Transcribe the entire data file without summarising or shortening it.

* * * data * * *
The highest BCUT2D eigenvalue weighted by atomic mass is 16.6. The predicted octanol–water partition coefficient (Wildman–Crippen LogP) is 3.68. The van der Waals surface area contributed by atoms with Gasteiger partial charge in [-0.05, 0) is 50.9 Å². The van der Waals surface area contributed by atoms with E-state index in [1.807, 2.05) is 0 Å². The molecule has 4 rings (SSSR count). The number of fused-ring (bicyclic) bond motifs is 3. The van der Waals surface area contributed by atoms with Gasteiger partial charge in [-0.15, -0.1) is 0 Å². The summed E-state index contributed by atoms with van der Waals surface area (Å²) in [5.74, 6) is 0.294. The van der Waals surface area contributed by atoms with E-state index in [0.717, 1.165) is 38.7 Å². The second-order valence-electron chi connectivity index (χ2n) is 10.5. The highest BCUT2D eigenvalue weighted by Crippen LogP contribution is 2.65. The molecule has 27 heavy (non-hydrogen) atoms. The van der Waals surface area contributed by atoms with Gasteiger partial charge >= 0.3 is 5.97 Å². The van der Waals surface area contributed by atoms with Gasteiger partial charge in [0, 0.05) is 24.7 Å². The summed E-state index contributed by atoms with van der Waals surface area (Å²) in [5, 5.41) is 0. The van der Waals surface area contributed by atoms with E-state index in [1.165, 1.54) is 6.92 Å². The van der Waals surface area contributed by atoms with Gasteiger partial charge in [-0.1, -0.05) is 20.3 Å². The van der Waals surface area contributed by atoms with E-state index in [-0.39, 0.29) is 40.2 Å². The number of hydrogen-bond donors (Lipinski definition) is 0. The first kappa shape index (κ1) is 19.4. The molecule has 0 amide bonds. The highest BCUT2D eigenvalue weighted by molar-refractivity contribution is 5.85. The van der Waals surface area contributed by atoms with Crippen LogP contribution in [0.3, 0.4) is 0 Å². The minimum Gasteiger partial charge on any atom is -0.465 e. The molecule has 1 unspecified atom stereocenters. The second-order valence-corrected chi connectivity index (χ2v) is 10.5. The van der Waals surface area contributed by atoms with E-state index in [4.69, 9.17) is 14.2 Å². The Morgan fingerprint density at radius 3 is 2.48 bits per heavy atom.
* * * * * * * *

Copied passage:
The highest BCUT2D eigenvalue weighted by atomic mass is 16.6. The predicted octanol–water partition coefficient (Wildman–Crippen LogP) is 3.68. The van der Waals surface area contributed by atoms with Gasteiger partial charge in [-0.05, 0) is 50.9 Å². The van der Waals surface area contributed by atoms with E-state index in [1.807, 2.05) is 0 Å². The molecule has 4 rings (SSSR count). The number of fused-ring (bicyclic) bond motifs is 3. The van der Waals surface area contributed by atoms with Gasteiger partial charge in [-0.15, -0.1) is 0 Å². The summed E-state index contributed by atoms with van der Waals surface area (Å²) in [5.74, 6) is 0.294. The van der Waals surface area contributed by atoms with E-state index in [0.717, 1.165) is 38.7 Å². The second-order valence-electron chi connectivity index (χ2n) is 10.5. The highest BCUT2D eigenvalue weighted by Crippen LogP contribution is 2.65. The molecule has 27 heavy (non-hydrogen) atoms. The van der Waals surface area contributed by atoms with Gasteiger partial charge >= 0.3 is 5.97 Å². The van der Waals surface area contributed by atoms with Gasteiger partial charge in [0, 0.05) is 24.7 Å². The summed E-state index contributed by atoms with van der Waals surface area (Å²) in [5, 5.41) is 0. The van der Waals surface area contributed by atoms with E-state index in [1.165, 1.54) is 6.92 Å². The van der Waals surface area contributed by atoms with Gasteiger partial charge in [-0.1, -0.05) is 20.3 Å². The van der Waals surface area contributed by atoms with E-state index in [-0.39, 0.29) is 40.2 Å². The number of hydrogen-bond donors (Lipinski definition) is 0. The first kappa shape index (κ1) is 19.4. The molecule has 0 amide bonds. The highest BCUT2D eigenvalue weighted by molar-refractivity contribution is 5.85. The van der Waals surface area contributed by atoms with Crippen LogP contribution in [0.3, 0.4) is 0 Å². The minimum Gasteiger partial charge on any atom is -0.465 e. The molecule has 1 unspecified atom stereocenters. The second-order valence-corrected chi connectivity index (χ2v) is 10.5. The van der Waals surface area contributed by atoms with E-state index in [4.69, 9.17) is 14.2 Å². The Morgan fingerprint density at radius 3 is 2.48 bits per heavy atom.